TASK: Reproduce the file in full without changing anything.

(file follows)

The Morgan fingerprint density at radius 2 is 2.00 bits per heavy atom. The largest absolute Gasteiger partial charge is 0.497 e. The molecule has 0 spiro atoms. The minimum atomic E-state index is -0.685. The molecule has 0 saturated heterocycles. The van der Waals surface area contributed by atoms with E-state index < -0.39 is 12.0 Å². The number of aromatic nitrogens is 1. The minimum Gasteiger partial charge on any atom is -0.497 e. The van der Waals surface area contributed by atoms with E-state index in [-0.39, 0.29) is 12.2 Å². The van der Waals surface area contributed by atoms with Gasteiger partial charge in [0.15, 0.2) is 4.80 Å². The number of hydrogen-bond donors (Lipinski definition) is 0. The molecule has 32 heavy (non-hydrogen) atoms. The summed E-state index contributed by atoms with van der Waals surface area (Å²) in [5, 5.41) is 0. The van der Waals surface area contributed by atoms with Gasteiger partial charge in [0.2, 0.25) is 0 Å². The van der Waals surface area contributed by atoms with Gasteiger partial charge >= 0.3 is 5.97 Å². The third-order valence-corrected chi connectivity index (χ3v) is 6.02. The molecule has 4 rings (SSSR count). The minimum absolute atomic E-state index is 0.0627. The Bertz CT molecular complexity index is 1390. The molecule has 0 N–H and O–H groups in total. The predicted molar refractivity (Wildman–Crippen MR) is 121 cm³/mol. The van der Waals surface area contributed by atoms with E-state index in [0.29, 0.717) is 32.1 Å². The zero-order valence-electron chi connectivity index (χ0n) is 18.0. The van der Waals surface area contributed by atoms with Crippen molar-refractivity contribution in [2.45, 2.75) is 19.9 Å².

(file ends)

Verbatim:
The Morgan fingerprint density at radius 2 is 2.00 bits per heavy atom. The largest absolute Gasteiger partial charge is 0.497 e. The molecule has 0 spiro atoms. The minimum atomic E-state index is -0.685. The molecule has 0 saturated heterocycles. The van der Waals surface area contributed by atoms with E-state index < -0.39 is 12.0 Å². The number of aromatic nitrogens is 1. The minimum Gasteiger partial charge on any atom is -0.497 e. The van der Waals surface area contributed by atoms with E-state index in [-0.39, 0.29) is 12.2 Å². The van der Waals surface area contributed by atoms with Gasteiger partial charge in [0.15, 0.2) is 4.80 Å². The number of hydrogen-bond donors (Lipinski definition) is 0. The molecule has 32 heavy (non-hydrogen) atoms. The summed E-state index contributed by atoms with van der Waals surface area (Å²) in [5, 5.41) is 0. The van der Waals surface area contributed by atoms with Gasteiger partial charge in [0.2, 0.25) is 0 Å². The van der Waals surface area contributed by atoms with Gasteiger partial charge >= 0.3 is 5.97 Å². The third-order valence-corrected chi connectivity index (χ3v) is 6.02. The molecule has 4 rings (SSSR count). The minimum absolute atomic E-state index is 0.0627. The Bertz CT molecular complexity index is 1390. The molecule has 0 N–H and O–H groups in total. The predicted molar refractivity (Wildman–Crippen MR) is 121 cm³/mol. The van der Waals surface area contributed by atoms with E-state index in [0.29, 0.717) is 32.1 Å². The zero-order valence-electron chi connectivity index (χ0n) is 18.0. The van der Waals surface area contributed by atoms with Crippen molar-refractivity contribution in [2.45, 2.75) is 19.9 Å².